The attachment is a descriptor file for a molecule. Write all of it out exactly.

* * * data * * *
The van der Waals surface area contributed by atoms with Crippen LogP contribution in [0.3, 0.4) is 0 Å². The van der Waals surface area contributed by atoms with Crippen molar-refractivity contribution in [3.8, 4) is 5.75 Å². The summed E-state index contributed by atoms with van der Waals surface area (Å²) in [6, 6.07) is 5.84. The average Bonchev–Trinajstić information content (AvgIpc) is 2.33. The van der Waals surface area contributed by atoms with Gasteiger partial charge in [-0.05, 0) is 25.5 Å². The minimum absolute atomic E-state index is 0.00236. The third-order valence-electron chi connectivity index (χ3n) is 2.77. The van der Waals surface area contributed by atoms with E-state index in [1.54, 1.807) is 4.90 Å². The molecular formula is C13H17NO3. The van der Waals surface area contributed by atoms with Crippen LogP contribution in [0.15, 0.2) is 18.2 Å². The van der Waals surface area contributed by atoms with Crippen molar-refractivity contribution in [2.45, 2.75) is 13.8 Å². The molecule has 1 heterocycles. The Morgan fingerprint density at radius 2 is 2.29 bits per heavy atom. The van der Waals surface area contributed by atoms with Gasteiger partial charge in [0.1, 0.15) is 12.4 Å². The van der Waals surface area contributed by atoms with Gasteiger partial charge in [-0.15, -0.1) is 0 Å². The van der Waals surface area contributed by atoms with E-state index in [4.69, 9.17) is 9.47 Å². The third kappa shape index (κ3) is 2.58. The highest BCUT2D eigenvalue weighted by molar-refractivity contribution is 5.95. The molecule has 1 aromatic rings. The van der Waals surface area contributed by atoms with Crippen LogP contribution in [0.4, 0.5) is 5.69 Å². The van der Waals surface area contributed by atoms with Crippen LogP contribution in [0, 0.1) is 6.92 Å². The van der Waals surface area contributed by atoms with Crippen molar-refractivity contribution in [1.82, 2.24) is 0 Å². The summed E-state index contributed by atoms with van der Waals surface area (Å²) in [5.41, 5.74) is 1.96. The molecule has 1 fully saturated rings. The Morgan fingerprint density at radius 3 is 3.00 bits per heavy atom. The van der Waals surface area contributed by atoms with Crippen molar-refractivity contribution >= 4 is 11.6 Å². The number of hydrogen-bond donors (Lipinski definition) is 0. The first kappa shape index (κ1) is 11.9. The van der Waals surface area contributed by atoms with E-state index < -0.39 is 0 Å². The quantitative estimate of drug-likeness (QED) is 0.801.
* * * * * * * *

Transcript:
The van der Waals surface area contributed by atoms with Crippen LogP contribution in [0.3, 0.4) is 0 Å². The van der Waals surface area contributed by atoms with Crippen molar-refractivity contribution in [3.8, 4) is 5.75 Å². The summed E-state index contributed by atoms with van der Waals surface area (Å²) in [6, 6.07) is 5.84. The average Bonchev–Trinajstić information content (AvgIpc) is 2.33. The van der Waals surface area contributed by atoms with Gasteiger partial charge in [-0.05, 0) is 25.5 Å². The minimum absolute atomic E-state index is 0.00236. The third-order valence-electron chi connectivity index (χ3n) is 2.77. The van der Waals surface area contributed by atoms with E-state index in [1.54, 1.807) is 4.90 Å². The molecular formula is C13H17NO3. The van der Waals surface area contributed by atoms with Crippen LogP contribution in [0.15, 0.2) is 18.2 Å². The van der Waals surface area contributed by atoms with Crippen molar-refractivity contribution in [2.45, 2.75) is 13.8 Å². The molecule has 1 heterocycles. The Morgan fingerprint density at radius 2 is 2.29 bits per heavy atom. The van der Waals surface area contributed by atoms with Gasteiger partial charge in [0.1, 0.15) is 12.4 Å². The van der Waals surface area contributed by atoms with Gasteiger partial charge in [-0.15, -0.1) is 0 Å². The van der Waals surface area contributed by atoms with E-state index in [4.69, 9.17) is 9.47 Å². The third kappa shape index (κ3) is 2.58. The highest BCUT2D eigenvalue weighted by molar-refractivity contribution is 5.95. The molecule has 1 aromatic rings. The van der Waals surface area contributed by atoms with Crippen LogP contribution in [0.4, 0.5) is 5.69 Å². The van der Waals surface area contributed by atoms with Crippen LogP contribution in [0, 0.1) is 6.92 Å². The van der Waals surface area contributed by atoms with Crippen molar-refractivity contribution in [1.82, 2.24) is 0 Å². The summed E-state index contributed by atoms with van der Waals surface area (Å²) in [5.41, 5.74) is 1.96. The molecule has 1 fully saturated rings. The Morgan fingerprint density at radius 3 is 3.00 bits per heavy atom. The van der Waals surface area contributed by atoms with Crippen molar-refractivity contribution >= 4 is 11.6 Å². The number of hydrogen-bond donors (Lipinski definition) is 0. The first kappa shape index (κ1) is 11.9. The van der Waals surface area contributed by atoms with E-state index < -0.39 is 0 Å². The quantitative estimate of drug-likeness (QED) is 0.801.